What’s one piece of advice you could give to someone interested in being a sales professional?

My piece of advice would be to learn how to manage your time effectively (create some sort of consistency) and focus on the outcomes. Understand the goals of your customer vs selling benefits and features of your product. I think the best thing you can do in sales is to focus on your client’s needs, the outcomes they are looking to achieve, and how your products will help them get there.

Lara Greenville Bode

Sales Executive at Gradient AI with eight years of experience

What does a professional in sales do? 

My role as a sales executive is to develop relationships within qualified prospect accounts—utilizing a variety of outreach methods; identify their business process needs; and propose solutions to the problems, bringing value to the customer.

What’s your professional background and why did you pursue your current career?

After college, I spent three years working for a nonprofit—handling fundraising, disaster relief, and community outreach within my region. Most often, I met people on their worst days, as they had been displaced from their homes, and it was my job to both understand their needs and help in any way our organization could. The transition to a sales career came naturally—I work to identify a need and provide value by leveraging my company’s innovative solutions. My first sales manager told me that salespeople are motivated by one of three reasons: freedom, compensation, or appreciation. I think people pursue sales to achieve all three, because ultimately, reaching that balance is when we’re most satisfied.  

How do you help the company?

Working for a startup company, the sales role (as with all roles in a startup) is multi-faceted. My most direct contribution is generating revenue for our company, which allows for continued growth and expansion. Additionally, we are oftentimes the face of our company at conferences and other events; we help build upon our existing strategic partnerships; we are diligent in educating ourselves about the industry and market changes; and we provide insight into where our prospects and customers are looking for our product to expand.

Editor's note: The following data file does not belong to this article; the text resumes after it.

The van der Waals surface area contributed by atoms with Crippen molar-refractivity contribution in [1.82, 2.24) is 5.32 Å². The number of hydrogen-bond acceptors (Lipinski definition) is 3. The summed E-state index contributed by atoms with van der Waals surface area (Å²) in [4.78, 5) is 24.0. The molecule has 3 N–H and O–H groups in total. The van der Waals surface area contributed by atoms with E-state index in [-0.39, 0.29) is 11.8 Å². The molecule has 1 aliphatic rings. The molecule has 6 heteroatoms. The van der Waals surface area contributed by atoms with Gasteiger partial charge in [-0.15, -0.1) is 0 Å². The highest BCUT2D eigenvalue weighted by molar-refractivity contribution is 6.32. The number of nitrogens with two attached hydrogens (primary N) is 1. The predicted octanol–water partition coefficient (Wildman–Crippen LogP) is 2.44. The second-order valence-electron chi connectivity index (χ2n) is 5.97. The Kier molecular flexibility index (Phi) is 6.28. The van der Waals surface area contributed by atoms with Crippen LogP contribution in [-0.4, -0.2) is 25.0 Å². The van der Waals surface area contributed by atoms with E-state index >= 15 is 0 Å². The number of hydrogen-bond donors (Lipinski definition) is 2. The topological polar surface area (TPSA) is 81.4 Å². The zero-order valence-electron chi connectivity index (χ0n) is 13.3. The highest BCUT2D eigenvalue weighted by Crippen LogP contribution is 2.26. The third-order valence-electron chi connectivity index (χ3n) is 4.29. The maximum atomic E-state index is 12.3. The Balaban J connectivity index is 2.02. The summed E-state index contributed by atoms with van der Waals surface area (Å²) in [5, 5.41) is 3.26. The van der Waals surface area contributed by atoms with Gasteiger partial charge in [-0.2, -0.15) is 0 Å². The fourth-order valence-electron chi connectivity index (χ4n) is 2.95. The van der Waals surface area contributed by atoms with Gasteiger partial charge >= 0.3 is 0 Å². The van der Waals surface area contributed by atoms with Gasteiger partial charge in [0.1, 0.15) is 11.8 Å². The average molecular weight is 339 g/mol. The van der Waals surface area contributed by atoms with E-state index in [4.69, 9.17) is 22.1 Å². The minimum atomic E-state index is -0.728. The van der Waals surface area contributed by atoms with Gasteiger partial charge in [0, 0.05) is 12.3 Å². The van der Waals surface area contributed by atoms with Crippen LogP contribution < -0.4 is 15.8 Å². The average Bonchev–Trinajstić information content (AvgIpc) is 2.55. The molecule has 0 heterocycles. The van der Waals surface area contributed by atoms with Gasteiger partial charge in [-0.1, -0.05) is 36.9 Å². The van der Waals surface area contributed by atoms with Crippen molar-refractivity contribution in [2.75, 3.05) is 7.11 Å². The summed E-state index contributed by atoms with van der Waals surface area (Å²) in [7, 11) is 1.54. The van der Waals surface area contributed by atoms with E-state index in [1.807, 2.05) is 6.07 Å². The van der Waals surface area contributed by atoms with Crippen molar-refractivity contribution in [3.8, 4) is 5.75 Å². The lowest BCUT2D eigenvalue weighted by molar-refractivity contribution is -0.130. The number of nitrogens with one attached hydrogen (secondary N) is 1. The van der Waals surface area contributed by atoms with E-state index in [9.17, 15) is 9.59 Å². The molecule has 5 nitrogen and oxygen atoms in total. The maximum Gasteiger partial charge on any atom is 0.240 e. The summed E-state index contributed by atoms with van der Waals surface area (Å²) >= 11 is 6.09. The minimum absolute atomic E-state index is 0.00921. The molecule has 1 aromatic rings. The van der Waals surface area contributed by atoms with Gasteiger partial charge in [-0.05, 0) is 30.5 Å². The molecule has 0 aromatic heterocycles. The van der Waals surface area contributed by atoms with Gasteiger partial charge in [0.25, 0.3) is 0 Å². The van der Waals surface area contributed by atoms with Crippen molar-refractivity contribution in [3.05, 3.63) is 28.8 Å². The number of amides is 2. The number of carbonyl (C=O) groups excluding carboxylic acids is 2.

What does a typical workday look like?

Most of my workday is spent researching and calling on prospects. My outreach is very targeted – you can learn a lot about your prospect and how your solutions may best fit their needs, prior to even speaking to them. Outside of prospecting, I manage and strategically progress my sales cycles – engaging the appropriate internal and external resources, as needed. Additionally, I will find opportunities for continuing education/training on either our solutions or industry updates so I can best advise my prospects and customers.

What are the three most important parts of your job?

Develop relationships within qualified opportunities to understand their pain points; articulate, clearly and convincingly, the value our solution brings; manage expectations and simplify the buying process for the customer.  

What’s the hardest part of your job?

Making sure you don’t get tunnel vision—it’s very easy to fall into habits or routines that can cause you to miss things. It’s important to take a step back and self-evaluate; get outside perspective; and be constantly open to constructive criticism.

What’s the best part of your job?

Working for a startup, particularly in sales, is high energy—nothing is monotonous. Every person in my company is completely invested in the future and success of Gradient AI, which makes it so much bigger than just personal achievements. We’re all a part of this, and that makes every day exciting.

What’s one piece of advice you could give to someone interested in being a sales professional?

Really take stock of your strengths and weaknesses—don’t be ashamed to identify the areas you struggle with or need help improving. No two salespeople are the same; we all have unique attributes that make us successful. Identify those people that you respect and want to emulate—learn from their successes and be receptive to their critiques. All of this is developing a business maturity—something an early mentor of mine taught me, and I don’t believe I would have been as successful in my career without it.

Read more: Caught in the Golden Handcuffs? Here's How to Break Free

Eliza Dust

Account Executive, Growth at Nylas with 10+ years of experience

What does a professional in sales do? 

It’s a mixture of responding to sales leads that are generated by marketing activities as well as contacting prospective customers who might not be familiar with Nylas and exploring their user journey to understand where friction exists.